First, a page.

Saturday, January 18, 2014

Our daily stresses and mental fallacies make fighting obesity an uphill battle.
We can think of our brain as being engaged in a constant ebb and flow between deliberate and automatic processing. Sometimes it is more of a fight between two mismatched warriors, like David and Goliath. David represents the small, nimble, and smart cognitive force that has to face a massive, primitive, noncognitive giant that is in charge most of the time. Goliath is unflagging and never sleeps. Sometimes David can win, but it is nearly impossible for him to win all the time. David can be distracted, he can be worn down, and he needs to sleep. This is not a single battle but an eternal struggle.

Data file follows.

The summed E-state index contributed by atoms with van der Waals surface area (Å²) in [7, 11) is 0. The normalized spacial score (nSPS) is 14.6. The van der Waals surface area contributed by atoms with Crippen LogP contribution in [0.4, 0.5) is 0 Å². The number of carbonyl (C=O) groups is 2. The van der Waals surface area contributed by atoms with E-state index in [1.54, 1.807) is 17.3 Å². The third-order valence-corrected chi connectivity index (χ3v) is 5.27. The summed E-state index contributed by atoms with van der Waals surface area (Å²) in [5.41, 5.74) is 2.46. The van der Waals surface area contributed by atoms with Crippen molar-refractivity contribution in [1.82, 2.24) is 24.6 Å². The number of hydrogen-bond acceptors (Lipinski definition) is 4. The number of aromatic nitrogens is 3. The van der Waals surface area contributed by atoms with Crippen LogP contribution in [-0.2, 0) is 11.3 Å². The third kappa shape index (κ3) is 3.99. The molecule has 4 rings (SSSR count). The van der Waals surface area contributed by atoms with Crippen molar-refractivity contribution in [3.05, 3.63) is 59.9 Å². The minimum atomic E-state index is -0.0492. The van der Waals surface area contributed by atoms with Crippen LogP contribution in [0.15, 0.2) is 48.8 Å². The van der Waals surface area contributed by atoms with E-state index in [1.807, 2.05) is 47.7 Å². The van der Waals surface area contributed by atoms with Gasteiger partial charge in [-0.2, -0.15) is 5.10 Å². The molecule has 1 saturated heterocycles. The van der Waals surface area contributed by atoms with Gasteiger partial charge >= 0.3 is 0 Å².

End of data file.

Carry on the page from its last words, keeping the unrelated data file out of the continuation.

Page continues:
Although distractions can lead to overeating, the limits of our memory also contribute to eating too much. When amnesiacs with no short-term memories were offered meals in quick succession, even just one minute apart, they kept on eating and consumed full plates each time. Afterward, they reported no change in their feelings of hunger because they didn’t remember that they had already eaten.

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